Dear Editor,

The following is an open letter to Gov. Albert Bryan Jr.

Thank you for inviting us to write about the island’s financial troubles.

Right away Act 6905 comes to mind, which was passed in stealth of night at the end of 2006.

It is one of the reasons that Government Employees’ Retirement System is in trouble. The senators gave themselves a generous jump in salary as well as the governor. Actually, it was instigated by the outgoing governor, who gave himself a generous raise from $80,000 to $150,000 (imagine you would get a raise of 87.5 %).

We are paying for that, but as far as the GERS is concerned, now the retiring senators can get a full pension after only serving for six years at full benefit

That means they are only paying into the system six years, and getting the benefit for maybe 30 or 40 years

The contribution for a salary of $85,000 is approximately $10,200, so the total paid in would be about $61.200. But the benefit for 30 years would be $2,055,000, and for 40 years — $3,400,000. The governor’s would be even more at $4,500,000 for 30 years, etc.

Now, [taxpayers] are paying for these salaries, and if you are not working for the government and you entered the workforce at the age of 20, you will have to work for 47 years before you can retire — not just six years.

Now, the governor wants to go to Wall Street to borrow more money to save the GERS with our taxpayers’ money.

We already paid for their salaries and their contribution to the retirement system once. Now we should pay for it again? No, governor. That does not smell good. It is the government that made this mess of GERS. It is the government that kicked the can down the road. It is the government that did not pay in the contributions it deducted from the employees’ salaries. It is the government that made bad investments.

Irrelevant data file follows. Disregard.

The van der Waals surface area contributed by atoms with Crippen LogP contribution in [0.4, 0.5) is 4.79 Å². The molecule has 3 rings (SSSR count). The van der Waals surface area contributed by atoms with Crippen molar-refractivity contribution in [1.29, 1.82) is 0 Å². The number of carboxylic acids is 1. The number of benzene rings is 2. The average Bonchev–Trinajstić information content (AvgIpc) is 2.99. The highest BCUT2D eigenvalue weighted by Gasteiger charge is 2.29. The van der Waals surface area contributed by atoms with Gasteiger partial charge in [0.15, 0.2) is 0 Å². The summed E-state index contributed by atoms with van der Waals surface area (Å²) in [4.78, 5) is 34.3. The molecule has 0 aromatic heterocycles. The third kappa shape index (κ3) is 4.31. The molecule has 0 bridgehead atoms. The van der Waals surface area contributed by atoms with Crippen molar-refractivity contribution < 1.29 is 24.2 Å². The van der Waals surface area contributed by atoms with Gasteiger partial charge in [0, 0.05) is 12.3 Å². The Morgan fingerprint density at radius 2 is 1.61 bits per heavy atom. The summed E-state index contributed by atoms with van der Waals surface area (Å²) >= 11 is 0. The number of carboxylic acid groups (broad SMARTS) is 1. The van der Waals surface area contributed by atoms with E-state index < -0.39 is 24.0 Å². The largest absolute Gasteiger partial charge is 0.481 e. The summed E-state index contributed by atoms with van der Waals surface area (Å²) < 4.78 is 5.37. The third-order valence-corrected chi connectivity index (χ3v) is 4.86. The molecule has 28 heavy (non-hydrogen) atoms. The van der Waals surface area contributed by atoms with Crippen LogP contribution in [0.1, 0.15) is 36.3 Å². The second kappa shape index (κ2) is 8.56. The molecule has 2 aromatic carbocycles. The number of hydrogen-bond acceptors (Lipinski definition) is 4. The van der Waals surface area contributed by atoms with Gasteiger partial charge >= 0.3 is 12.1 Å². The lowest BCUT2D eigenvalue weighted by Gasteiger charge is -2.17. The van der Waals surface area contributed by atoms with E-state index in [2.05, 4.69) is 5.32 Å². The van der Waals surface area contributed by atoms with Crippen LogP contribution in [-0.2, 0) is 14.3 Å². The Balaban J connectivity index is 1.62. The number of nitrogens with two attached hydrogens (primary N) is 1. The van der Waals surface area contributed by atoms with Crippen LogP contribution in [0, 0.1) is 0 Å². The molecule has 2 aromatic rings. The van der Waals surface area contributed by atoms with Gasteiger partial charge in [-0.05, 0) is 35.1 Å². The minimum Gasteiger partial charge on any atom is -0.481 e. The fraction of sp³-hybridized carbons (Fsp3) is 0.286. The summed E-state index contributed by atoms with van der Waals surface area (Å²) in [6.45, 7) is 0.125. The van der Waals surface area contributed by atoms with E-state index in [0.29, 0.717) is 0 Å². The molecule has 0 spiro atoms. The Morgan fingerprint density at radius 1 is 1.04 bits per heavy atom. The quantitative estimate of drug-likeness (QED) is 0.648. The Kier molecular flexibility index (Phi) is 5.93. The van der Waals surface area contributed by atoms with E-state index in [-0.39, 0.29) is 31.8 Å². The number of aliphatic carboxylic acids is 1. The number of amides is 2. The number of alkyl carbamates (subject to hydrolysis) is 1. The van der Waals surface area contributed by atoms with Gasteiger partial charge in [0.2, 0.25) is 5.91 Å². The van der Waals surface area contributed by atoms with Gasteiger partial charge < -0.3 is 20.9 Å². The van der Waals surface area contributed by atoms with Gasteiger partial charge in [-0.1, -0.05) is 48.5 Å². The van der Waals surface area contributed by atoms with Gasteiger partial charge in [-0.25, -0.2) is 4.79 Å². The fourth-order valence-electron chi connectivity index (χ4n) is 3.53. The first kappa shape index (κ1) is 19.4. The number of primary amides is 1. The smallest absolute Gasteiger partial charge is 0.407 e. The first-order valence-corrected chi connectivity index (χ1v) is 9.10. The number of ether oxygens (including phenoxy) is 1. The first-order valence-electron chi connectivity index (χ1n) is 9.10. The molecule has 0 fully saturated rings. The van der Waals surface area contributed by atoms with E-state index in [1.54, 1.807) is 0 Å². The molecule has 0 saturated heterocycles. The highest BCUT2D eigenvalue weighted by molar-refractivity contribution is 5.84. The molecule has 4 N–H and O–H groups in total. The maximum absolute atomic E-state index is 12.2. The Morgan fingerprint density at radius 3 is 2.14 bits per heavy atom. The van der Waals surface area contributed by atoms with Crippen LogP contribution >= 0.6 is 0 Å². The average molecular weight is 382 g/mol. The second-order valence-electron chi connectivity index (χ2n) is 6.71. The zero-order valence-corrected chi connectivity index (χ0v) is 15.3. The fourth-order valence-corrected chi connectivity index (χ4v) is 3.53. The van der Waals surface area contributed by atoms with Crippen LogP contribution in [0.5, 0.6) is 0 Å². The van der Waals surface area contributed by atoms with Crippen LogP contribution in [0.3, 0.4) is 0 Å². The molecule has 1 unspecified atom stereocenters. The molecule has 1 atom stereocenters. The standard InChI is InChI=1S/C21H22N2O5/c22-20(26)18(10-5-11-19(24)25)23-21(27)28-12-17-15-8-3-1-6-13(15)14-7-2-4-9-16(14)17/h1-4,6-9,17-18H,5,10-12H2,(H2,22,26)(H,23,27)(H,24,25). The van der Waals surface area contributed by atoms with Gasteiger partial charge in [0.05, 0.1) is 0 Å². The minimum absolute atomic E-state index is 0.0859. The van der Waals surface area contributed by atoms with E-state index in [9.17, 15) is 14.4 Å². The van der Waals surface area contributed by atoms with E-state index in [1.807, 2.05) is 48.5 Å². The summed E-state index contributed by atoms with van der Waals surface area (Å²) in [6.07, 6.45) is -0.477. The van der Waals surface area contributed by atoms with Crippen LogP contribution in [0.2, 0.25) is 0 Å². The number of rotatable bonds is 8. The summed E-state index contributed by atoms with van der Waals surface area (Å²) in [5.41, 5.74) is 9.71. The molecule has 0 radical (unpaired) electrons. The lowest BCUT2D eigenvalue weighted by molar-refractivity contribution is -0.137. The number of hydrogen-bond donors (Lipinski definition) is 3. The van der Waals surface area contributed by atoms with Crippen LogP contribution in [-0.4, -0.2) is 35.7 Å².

Don’t make the people that have to work for 47 years before they can retire pay for it a second time. Don’t use our taxpayers’ money to rescue the GERS.

I can give you some ideas to save money rather than hit us with another tax:

Why do we need three legislative halls/offices with staff and cars on all three islands? (I am surprised we don’t have one on Water Island yet). The Bahamas have many more islands, but they don’t maintain a legislature on all these islands. In America the states have one legislature in the capital and not in every town. The people of the Virgin Islands have asked many times to reduce the number of senators, to no avail. And why is that? Because we are rich. To cancel all government credit cards would also be a good thing.

There is never any talk about reducing high flying expenses and salaries, but always lets raise taxes.

More people are buying things they need on the internet, because they simply are not available locally. Most people would rather buy things locally, it is so much easier, and you can see what you are getting before you put your money down.

There are lots of companies that do not want to ship to the Virgin Islands; they just don’t want the hassle for one reason or another. So, in a case like this when we really need the item, we have to have it shipped to a friend or family member in the states, who will then ship it down to us. In this case (and there are many) you have to pay for the shipping twice, and the U.S. sales tax, and then when it arrives in the Virgin Islands. The Governor Bryan internet tax — thanks a lot.

Now, if these stateside companies that are already reluctant to ship to the Virgin Islands have to keep track of a USVI sales tax, they will be even less willing to ship to us the items we so desperately need to rebuild our hurricane-damaged homes and get the auto parts we need and other household goods not available here.

Life in these islands is expensive enough, with high rent, high utility bills — the highest in the nation — and low wages. We definitely don’t need another tax.

— Alfred Neumann resides on St. Thomas.